Nothing in the legislative history of the Bevill Amendment indicates that Congress contemplated a specific volumetric threshold, or intended the generation rate of any particular Bevill waste to serve as the cutoff for mineral processing wastes to qualify for exemption from Subtitle C regulation. Rather, the legislative record, as the EDF II panel concluded, demonstrates only that "Congress intended the Bevill exclusion to encapsulate the `special waste' concept articulated by the EPA in 1978." EDF II, 852 F.2d at 1329. Given the absence of more precise instructions from Congress, the EDF II court properly left to EPA the task of setting criteria for determining which mineral processing wastes are special wastes. Id. at 1331.

EPA, we are satisfied, provided a reasonable explanation for its decision to base the high volume criteria on the volumes of waste generated and managed at Subtitle C-regulated facilities, and to use generation rates of other Bevill wastes as a "reality check" on the volume thresholds selected. See 54 Fed.Reg. at 15,330; 54 Fed.Reg. at 36,611.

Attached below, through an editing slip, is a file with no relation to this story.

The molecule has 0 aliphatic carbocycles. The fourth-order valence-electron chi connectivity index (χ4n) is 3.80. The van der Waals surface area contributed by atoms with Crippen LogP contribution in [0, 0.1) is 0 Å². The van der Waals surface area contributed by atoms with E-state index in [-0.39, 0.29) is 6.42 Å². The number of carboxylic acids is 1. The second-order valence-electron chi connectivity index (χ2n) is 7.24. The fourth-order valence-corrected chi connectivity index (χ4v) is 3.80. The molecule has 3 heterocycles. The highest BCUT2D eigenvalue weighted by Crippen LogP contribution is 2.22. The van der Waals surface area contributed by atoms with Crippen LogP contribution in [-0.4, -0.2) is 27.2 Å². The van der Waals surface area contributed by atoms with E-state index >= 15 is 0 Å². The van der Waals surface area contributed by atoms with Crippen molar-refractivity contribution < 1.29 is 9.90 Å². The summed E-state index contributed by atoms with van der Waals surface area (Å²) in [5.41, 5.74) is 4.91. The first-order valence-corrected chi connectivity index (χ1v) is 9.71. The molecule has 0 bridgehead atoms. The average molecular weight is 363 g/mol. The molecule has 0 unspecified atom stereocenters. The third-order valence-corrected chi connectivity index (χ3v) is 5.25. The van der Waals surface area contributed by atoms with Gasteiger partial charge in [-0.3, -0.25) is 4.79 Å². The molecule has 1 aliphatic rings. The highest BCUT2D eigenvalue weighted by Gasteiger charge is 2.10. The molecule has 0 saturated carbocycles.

(b) Overly Stringent High Volume Measurement

Petitioners charge that EPA's data selection from the TSDR Survey and methodological choices "piled one conservative assumption atop another, resulting in high volume criteria that are so unreasonably high as to be arbitrary and capricious." Jt. Brief at 18-19. Specifically, petitioners argue that by examining only facilities that use land disposal to manage solid wastes or treat hazardous wastewaters, ignoring small volume waste generators, and including commercial waste management facilities, EPA improperly narrowed the comparative data base to exclude the majority of Subtitle C wastes. Id. at 19-22. Petitioners also contest EPA's decisions to consider only the largest waste stream managed at each facility in its data base, id. at 23, to use data that aggregated the volumes of individual Subtitle C waste streams, id. at 24-26, to establish separate high volume thresholds for liquid and solid wastes, id. at 27-28, and to select the 95th percentile as the statistical cutoff to define the numerical high volume standards. Id. at 28-30.